Sexual Assault Courses Probe for Good Reason

Patrick Seaman

In order to register for courses in the spring, students at the University of Southern California were asked to detail their sexual history, including the number of partners they had in the past three months. Students were instructed to ask questions such as “would you like to try this with me?” in order to obtain consent. As romantic as this may sound, it appears that USC’s mission was not, in fact, to school the next generation on how to properly woo and win over a partner. Rather, the survey was designed as an “innovative, engaging and informative online course, created with students for students,” aimed, presumably, at trying to teach students about the risks of drinking, sex and the legal implications of the two combined.

In USC’s apology regarding the course, the administration made it clear that these courses are mandatory for all universities, and that many schools use the same module as USC. Despite the removal of said intrusive questions, the existence of the course in the first place demonstrates the widening gap between administrative action and student comfort levels. School administrations need to learn how to be more effective in dealing with sensitive topics, and need to understand where the boundaries of personal privacy are.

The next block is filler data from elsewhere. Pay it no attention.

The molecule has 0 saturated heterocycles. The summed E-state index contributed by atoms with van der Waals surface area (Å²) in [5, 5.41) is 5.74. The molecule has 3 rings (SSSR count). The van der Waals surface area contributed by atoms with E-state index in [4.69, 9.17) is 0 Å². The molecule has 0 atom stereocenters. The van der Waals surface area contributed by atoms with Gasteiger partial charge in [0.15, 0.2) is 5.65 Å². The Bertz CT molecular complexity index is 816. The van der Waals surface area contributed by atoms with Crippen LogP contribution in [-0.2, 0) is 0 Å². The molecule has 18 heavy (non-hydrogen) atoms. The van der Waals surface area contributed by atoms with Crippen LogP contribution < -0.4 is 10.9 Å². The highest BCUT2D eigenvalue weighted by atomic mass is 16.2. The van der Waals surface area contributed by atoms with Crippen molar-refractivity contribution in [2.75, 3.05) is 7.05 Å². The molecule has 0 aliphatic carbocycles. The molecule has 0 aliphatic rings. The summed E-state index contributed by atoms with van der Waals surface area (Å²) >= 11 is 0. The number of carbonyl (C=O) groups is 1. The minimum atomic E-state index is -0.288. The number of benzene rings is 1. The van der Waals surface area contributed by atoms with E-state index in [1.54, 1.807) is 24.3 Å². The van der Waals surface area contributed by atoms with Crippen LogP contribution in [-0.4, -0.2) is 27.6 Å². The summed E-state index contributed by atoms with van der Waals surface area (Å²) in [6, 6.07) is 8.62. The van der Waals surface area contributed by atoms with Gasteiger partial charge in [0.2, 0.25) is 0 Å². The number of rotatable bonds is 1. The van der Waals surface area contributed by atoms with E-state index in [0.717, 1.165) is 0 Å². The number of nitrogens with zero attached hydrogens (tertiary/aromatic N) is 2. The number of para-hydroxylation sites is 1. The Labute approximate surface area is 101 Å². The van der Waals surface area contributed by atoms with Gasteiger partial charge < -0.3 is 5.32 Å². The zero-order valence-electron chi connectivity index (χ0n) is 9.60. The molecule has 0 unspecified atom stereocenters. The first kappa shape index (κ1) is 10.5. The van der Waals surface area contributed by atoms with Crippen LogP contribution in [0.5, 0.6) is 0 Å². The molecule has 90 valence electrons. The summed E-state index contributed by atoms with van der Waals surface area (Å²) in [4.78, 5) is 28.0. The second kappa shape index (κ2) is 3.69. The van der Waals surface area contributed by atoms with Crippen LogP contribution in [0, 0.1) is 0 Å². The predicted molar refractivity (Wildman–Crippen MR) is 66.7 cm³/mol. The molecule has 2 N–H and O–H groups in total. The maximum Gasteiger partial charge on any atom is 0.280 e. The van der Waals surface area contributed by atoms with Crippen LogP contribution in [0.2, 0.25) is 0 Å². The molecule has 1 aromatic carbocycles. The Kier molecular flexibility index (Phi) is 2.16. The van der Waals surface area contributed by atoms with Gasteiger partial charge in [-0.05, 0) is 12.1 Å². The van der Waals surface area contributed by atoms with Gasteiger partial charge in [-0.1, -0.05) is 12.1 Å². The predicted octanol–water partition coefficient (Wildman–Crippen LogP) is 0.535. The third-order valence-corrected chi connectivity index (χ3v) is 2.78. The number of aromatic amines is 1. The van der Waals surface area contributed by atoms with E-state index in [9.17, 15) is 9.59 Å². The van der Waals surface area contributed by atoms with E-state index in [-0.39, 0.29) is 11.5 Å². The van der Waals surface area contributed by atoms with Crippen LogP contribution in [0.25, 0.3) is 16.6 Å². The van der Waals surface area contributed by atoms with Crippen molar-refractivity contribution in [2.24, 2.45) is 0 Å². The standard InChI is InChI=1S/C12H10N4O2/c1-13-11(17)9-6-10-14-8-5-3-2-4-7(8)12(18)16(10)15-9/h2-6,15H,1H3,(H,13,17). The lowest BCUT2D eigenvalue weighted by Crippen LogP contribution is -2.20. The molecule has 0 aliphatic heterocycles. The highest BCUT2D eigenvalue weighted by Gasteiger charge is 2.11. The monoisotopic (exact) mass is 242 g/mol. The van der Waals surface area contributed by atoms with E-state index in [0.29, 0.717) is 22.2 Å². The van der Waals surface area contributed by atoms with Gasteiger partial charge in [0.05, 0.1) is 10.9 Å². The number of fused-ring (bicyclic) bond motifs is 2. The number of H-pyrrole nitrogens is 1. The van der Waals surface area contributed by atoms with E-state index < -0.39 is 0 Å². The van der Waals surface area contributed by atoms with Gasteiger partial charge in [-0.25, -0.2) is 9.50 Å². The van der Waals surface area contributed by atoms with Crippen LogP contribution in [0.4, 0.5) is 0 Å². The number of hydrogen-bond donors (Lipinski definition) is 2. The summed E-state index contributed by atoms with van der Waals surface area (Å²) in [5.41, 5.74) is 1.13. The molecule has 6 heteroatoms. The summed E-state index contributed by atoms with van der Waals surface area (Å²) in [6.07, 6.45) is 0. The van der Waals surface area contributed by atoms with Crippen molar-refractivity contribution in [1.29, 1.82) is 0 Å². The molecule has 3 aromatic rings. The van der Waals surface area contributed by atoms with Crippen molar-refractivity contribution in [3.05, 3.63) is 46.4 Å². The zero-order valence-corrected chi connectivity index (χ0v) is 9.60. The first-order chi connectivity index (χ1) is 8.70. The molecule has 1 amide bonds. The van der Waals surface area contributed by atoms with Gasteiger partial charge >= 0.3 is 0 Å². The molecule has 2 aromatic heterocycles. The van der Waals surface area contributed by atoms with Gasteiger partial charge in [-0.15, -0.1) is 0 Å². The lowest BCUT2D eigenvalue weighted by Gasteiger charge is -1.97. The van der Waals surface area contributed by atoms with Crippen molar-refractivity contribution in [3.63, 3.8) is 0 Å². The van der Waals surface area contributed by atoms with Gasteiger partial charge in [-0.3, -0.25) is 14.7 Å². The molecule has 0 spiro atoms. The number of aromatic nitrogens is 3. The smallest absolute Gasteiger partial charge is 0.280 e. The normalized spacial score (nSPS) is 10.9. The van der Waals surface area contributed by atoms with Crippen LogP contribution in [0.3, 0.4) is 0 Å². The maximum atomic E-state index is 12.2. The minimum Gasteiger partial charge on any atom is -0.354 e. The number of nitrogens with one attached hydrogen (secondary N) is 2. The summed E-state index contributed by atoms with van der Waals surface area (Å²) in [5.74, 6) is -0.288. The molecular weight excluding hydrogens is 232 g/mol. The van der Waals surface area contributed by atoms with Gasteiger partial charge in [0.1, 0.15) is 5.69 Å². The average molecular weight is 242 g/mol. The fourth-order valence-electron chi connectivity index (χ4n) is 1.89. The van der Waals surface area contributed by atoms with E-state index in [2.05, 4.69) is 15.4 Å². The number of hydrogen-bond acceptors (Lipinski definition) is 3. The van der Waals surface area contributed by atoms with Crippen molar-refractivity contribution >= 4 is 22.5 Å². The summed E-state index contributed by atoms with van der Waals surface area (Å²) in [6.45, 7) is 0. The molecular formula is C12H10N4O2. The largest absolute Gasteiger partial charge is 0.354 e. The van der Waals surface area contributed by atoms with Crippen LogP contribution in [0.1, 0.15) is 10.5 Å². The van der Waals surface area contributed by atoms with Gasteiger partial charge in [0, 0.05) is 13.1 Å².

However, students should also keep in mind that these sort of personal questions come from a good place. College can be dangerous for students who are not properly educated when it comes to issues of affirmative consent and sexual health, especially when alcohol is involved — at least half of college sexual-assaults occur after students have consumed alcohol. That is what these surveys are primarily meant for, assessing potential alcohol-related risks. However, for these measures to be more effective, there needs to be more open communication between the students and the administration.

This survey and its repercussions should be a wake-up call for how we as a society talk about sex, drugs and alcohol. In these conversations, schools need realize that there is a line between indifference and caring just a bit too much about what their students are doing in their free time. Colleges should provide an academic environment where students can learn and grow. As the factors of these academic environments change, colleges must too. On the other hand, students also have an obligation to make it possible for college administrations to help them in the first place. They need to cooperate with their schools when these sort of mistakes are made, and be honest when questions about their general health are asked. Student privacy and earnest discussion about sexuality are both important — university administrations must take care not to sacrifice too much of one for the sake of the other.

Opinions expressed on the editorial pages are not necessarily those of WSN, and our publication of opinions is not an endorsement of them.

A version of this article appeared in the Monday, January 25 print edition. Email Patrick Seaman at [email protected]

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